BOTSWANA – The government of Botswana through its energy regulator has granted a generation license for a 100MW solar project to local firm Shumba Energy, a company executive told IOL, making it the first independent power producer to set up a large-scale solar plant in the country.
The southern African nation does not currently have large-scale solar power generation and its 600 MW national energy demand is met by state-owned coal-fired plants and imports, primarily from South Africa and Mozambique.
The Botswana Stock Exchange-listed Shumba Energy plans to implement the project in two phases with the construction of the first phase of 50MW likely to start in the next six months.
“With all the permits now in place we are now working on concluding the funding, with capital expenditure estimated at about US$80 million (R1.1 billion) for the whole project,” managing director Mashale Phumaphi said.
Botswana has 212 billion tonnes of coal reserves and fossil fuel is expected to continue to dominate power generation in the country in the near future, analysts have said.
But investors have often raised concerns about the heavy dependence of African countries on coal-based power plants which release millions of tonnes of carbon into the atmosphere.
The diamond-rich country, whose economy has contracted by close to 8 percent from a growth rate of up to 4 percent before the Covid-19 pandemic, plans to increase the share of renewables in its energy mix to 18 percent by 2030.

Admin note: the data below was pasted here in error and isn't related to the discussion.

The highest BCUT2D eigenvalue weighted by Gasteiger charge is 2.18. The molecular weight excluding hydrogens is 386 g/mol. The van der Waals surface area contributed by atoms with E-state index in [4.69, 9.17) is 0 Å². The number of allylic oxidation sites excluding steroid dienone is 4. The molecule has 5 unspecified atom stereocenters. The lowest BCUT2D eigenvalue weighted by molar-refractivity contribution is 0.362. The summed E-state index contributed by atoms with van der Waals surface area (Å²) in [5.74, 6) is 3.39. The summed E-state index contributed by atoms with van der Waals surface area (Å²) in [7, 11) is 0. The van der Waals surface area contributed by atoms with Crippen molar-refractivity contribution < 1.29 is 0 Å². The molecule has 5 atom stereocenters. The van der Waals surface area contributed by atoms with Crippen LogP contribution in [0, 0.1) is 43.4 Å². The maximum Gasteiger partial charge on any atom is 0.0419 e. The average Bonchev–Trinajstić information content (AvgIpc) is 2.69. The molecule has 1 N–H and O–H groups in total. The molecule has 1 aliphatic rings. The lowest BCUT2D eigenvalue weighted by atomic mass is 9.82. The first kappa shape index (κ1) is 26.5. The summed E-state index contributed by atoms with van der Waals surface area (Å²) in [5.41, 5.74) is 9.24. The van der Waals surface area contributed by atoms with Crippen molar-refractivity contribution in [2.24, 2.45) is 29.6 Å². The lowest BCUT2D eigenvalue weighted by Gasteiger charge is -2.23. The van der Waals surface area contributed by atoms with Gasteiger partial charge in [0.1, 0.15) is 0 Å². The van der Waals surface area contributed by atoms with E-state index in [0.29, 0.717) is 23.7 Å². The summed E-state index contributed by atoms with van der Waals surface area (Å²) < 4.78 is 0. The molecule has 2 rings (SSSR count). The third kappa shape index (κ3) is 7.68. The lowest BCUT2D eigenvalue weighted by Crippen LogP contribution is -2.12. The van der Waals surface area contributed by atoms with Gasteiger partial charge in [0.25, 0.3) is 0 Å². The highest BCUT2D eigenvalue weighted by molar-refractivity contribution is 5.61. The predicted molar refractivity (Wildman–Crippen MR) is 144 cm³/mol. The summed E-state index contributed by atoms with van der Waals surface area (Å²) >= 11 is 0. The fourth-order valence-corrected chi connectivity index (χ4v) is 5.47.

“With all the permits now in place, we are now working on concluding the funding, with capital expenditure estimated at about US$80 million”Mashale Phumaphi – Managing Director, Shumba Energy
Botswana has some of the highest levels of direct normal solar irradiation (DNI) – a measure of the amount of sunlight – at over 3,000 kWh/m² a year, according to Solargis.com, a global agency on solar data.
Phumaphi said the solar project had not signed any power off-take agreements but would operate as a merchant power producer feeding into the Southern African Power Pool.
State-owned Botswana Power Corporation is currently the sole electricity producer in Botswana.
Shumba Energy CEO told investors that the group has received environmental authorization from the Department of Environmental Affairs (DEA) in Francistown.
“We are incredibly pleased to have received the environmental authorization as this will allow us to fast track the Tati Solar Project into operation,” he said.
“Given the trying times that our country finds itself in, we are keen to do our part to contribute to the economy in a manner that is environmentally friendly, sustainable and contributes to alleviating the region’s severe energy deficit.”
Shumba Energy has been rapidly building its portfolio of projects in eastern Botswana.
For Shumba “Powering the Future” means addressing chronic power shortages head-on and supplying energy to affected Southern African countries in a sustainable and cost-effective manner. The company’s main activity areas include renewable energy, fuels, trading and mining.
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